How are we, students, supposed to know the difference between "ti" and "te" when there is no single comment anywhere and Duolingo just use both of them randomly (I understand it's not a random choice, but for me it is;)
sorry can you give me examples of that? I dont know what felexive, direct indirect object pronoun or personal pronoun is
'Ti' comes before the verb, 'Te' after: Example: I see you = "Ti vedo" or "Vedo te"
@mikebelyaev You can use "ti credo", but it means "I believe you", "credo in te" is "I believe in you". "Ti" often is in front "ti credo, ti voglio, ti amo, ti desidero, ti cerco, ti dico, ti scrivo and so on" (I believe you, I want you, I love you, I wish you, I look for you, I say to you, I write you)... "te" never is in front (Io credo a te, Io voglio te, Io amo te, Io desidero te, Io cerco te, Io dico a te, Io scrivo a te). What I'm saying is just a simple way to understand "ti" and "te", but it doesn't explain everything, for that you need an Italian grammar, mine is just a little trick, but I perfectly know that not always it works. The gender doesn't matter ”ti, te" is "him, her", the context would explain to whom.
Could somebody please explain the difference between personal pronouns and clitic pronouns? I've never even heard of the word before!
The personal pronouns are I, you, he, she, it, we, you, they (io, tu, lei, lui, noi, voi, loro)
clitic pronouns or object pronouns can be divided into indirect object (clitic) pronouns and direct object (clitic) pronouns.
The object pronouns are very difficult for English speaking people. Which pronoun you have to use doesn't depend on its function in the sentence (main object or not) it depends only on the grammatical case which has to be applied (accusative or dative). The direct object pronoun is used with the accusative and the indirect object pronoun with the dative.
direct objects stand directly after the verb (dire qualcosa)... In English you ask for them with: what or whom (and the answer is really him or her etc.).
indirect objects take a preposition between the verb and the object (dire a qualcuno) ... In English you ask for them with: to whom, to what, for whom, for what... (and the answer is to him, to her, etc.)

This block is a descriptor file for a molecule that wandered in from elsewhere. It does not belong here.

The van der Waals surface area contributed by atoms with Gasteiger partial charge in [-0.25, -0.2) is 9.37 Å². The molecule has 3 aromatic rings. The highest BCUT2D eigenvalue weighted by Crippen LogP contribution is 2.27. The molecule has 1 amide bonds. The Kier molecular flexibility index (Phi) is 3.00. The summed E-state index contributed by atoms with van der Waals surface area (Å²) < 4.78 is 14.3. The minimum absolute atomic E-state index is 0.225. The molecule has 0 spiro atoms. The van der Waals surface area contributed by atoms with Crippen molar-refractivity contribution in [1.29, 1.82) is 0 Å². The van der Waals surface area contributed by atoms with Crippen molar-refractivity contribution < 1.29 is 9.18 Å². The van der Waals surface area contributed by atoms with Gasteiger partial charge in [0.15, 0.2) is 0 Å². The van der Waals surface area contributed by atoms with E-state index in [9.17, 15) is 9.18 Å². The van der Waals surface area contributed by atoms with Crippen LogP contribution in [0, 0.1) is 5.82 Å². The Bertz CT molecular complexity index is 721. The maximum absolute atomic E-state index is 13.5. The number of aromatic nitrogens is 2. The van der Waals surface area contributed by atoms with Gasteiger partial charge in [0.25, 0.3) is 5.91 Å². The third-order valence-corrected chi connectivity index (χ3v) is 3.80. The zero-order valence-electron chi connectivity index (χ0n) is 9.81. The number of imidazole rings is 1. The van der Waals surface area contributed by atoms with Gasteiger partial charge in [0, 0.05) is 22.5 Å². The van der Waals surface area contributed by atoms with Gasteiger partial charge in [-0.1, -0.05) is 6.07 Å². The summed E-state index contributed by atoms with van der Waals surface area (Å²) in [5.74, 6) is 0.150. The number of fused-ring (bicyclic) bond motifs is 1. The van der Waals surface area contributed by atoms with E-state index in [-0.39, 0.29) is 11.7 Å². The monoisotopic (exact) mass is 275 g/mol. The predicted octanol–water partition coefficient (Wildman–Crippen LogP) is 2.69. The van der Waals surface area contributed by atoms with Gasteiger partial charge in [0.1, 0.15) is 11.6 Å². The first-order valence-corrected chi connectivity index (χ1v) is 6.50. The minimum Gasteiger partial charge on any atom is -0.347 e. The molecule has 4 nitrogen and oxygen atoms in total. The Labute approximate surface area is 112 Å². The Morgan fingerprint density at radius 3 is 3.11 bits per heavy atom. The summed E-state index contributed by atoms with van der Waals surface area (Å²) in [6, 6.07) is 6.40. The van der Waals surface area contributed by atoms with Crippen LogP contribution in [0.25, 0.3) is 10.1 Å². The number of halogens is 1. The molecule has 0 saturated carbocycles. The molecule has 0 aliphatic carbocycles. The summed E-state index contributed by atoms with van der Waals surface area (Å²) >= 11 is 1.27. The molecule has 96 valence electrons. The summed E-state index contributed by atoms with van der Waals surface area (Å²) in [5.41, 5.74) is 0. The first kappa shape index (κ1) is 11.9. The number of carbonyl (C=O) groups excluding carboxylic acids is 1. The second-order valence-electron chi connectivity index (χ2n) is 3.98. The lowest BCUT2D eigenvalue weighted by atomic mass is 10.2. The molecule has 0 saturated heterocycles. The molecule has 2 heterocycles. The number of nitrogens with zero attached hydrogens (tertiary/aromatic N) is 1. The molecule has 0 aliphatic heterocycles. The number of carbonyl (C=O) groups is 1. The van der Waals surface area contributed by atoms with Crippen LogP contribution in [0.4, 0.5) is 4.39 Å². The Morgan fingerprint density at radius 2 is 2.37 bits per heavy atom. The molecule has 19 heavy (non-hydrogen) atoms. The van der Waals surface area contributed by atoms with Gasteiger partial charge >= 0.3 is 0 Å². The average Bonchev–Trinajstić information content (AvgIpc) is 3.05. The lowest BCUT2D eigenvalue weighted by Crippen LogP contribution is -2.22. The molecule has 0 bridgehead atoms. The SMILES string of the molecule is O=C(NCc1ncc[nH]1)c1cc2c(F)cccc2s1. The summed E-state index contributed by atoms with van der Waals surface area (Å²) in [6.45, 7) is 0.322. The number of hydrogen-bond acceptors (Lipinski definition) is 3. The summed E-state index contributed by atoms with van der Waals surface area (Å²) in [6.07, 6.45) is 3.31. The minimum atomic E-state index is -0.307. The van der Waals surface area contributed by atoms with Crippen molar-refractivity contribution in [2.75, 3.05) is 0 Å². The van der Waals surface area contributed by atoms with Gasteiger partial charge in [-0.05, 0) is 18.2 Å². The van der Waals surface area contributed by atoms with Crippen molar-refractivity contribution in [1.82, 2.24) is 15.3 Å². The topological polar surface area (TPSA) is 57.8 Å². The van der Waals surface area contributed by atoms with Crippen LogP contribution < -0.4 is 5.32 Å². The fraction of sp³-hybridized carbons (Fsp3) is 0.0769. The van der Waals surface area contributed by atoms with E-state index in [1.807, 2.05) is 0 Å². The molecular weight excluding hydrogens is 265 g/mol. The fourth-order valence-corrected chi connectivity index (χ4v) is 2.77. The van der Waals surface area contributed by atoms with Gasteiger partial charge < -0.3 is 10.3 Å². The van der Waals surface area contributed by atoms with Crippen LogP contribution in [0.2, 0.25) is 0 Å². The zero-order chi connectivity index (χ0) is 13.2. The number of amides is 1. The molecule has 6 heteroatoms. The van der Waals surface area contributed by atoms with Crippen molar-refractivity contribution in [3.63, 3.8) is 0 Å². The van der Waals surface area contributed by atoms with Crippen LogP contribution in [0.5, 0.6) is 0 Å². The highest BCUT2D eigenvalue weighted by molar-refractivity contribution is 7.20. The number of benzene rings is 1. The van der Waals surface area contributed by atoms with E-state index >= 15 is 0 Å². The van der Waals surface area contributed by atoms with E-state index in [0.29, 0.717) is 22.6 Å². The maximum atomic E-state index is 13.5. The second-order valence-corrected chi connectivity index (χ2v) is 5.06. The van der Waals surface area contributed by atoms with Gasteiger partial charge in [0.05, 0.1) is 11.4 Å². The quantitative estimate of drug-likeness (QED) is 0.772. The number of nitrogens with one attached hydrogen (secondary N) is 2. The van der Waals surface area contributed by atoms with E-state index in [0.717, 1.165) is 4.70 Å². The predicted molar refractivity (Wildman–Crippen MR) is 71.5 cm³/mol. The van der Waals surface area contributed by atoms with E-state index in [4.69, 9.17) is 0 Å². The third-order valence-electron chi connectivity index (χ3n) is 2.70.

Sometimes English and Italian verbs used different object pronouns:
i.e. to phone:
to phone someone (whom do you phone?) = direct object pronoun
telefonare a qualcuno = indirect object pronoun
Unfortunately the best way is to learn verbs directly with the corresponding objects ("telefonare a qualcuno", mandare qualcosa a qualcuno etc.)
The object pronouns themselves can be divided not only in direct and indirect pronouns but also in tonic (accented) and atonic (unaccented) pronouns.
a) accented direct pronouns:
me, te, lui/ lei/ Lei, noi, voi/ Voi, loro b) unaccented direct pronouns:
mi, ti, lo/ la/ La, ci, vi/ Vi, li/ le d) accented indirect pronouns:
a me, a te, a lui/ a lei/a Lei, a noi, a voi/ a Voi, a loro e) unaccented indirect pronouns:
mi, ti, gli/ le/ Le, ci, vi/ Vi, loro
You can also have a look here:
Thank you for the very useful information and website addresses. So is "clitic pronoun" just another way of saying "object pronoun" (including all the subsets)?
clitics in DL are often used this way. But that's not the right definition.
clitics (from the Collins dictionary): incapable of being stressed, usually pronounced as if part of the word that follows or precedes it
For the moment, I think it wiser to use the three definitions I feel comfortable with: direct object pronoun; indirect object pronoun; pronouns after a preposition! When matter become more complicated, I'll refer back to your comprehensive post as and when needed.
That's the best way I think. I use nearly never the word clitic (the first time in this post and only in parenthesis). I prefer the categories: direct object pronoun, indirect object pronoun (both tonic and atonic).
No, if you use a preposition you have to use the tonic object pronoun.
"ti credo" exists but comes from the word "credere a qualcuno" "Ti credo" means: I believe you.
To see more about tonic and atonic object pronouns and its use have a look here:
When DL tells me the definition of "credo in" is "trust", why is "I trust you" not accepted??
Perhaps because you left out "in". My guess. It is also possible that it is just not used this way in Italian. That doesn't mean that you aren't getting the right idea from the words.